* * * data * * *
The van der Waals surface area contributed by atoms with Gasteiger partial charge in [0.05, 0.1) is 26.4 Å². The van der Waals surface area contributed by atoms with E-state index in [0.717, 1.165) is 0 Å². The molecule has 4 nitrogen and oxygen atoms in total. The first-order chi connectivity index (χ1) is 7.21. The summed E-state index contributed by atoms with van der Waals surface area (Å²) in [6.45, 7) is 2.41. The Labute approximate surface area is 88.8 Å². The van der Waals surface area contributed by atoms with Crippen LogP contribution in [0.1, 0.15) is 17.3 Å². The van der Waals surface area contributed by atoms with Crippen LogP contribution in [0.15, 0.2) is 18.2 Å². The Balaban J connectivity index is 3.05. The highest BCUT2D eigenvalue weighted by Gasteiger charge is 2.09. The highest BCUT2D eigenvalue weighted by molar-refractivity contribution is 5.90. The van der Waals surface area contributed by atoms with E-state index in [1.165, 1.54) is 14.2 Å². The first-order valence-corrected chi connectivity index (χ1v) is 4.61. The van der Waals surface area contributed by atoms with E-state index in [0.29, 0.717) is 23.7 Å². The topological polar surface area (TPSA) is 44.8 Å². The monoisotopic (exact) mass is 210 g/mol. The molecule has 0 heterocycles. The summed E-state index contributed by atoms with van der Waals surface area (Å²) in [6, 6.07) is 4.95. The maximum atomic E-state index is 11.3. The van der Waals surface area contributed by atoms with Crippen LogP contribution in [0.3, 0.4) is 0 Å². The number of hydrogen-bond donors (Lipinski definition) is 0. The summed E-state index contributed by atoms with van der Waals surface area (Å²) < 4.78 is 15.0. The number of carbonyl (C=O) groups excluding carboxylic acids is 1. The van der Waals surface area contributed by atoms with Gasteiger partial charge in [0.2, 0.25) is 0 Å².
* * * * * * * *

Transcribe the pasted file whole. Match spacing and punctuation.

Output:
The van der Waals surface area contributed by atoms with Gasteiger partial charge in [0.05, 0.1) is 26.4 Å². The van der Waals surface area contributed by atoms with E-state index in [0.717, 1.165) is 0 Å². The molecule has 4 nitrogen and oxygen atoms in total. The first-order chi connectivity index (χ1) is 7.21. The summed E-state index contributed by atoms with van der Waals surface area (Å²) in [6.45, 7) is 2.41. The Labute approximate surface area is 88.8 Å². The van der Waals surface area contributed by atoms with Crippen LogP contribution in [0.1, 0.15) is 17.3 Å². The van der Waals surface area contributed by atoms with Crippen LogP contribution in [0.15, 0.2) is 18.2 Å². The Balaban J connectivity index is 3.05. The highest BCUT2D eigenvalue weighted by Gasteiger charge is 2.09. The highest BCUT2D eigenvalue weighted by molar-refractivity contribution is 5.90. The van der Waals surface area contributed by atoms with E-state index in [1.165, 1.54) is 14.2 Å². The first-order valence-corrected chi connectivity index (χ1v) is 4.61. The van der Waals surface area contributed by atoms with E-state index in [0.29, 0.717) is 23.7 Å². The topological polar surface area (TPSA) is 44.8 Å². The monoisotopic (exact) mass is 210 g/mol. The molecule has 0 heterocycles. The summed E-state index contributed by atoms with van der Waals surface area (Å²) in [6, 6.07) is 4.95. The maximum atomic E-state index is 11.3. The van der Waals surface area contributed by atoms with Crippen LogP contribution in [0.3, 0.4) is 0 Å². The number of hydrogen-bond donors (Lipinski definition) is 0. The summed E-state index contributed by atoms with van der Waals surface area (Å²) < 4.78 is 15.0. The number of carbonyl (C=O) groups excluding carboxylic acids is 1. The van der Waals surface area contributed by atoms with Gasteiger partial charge in [0.2, 0.25) is 0 Å².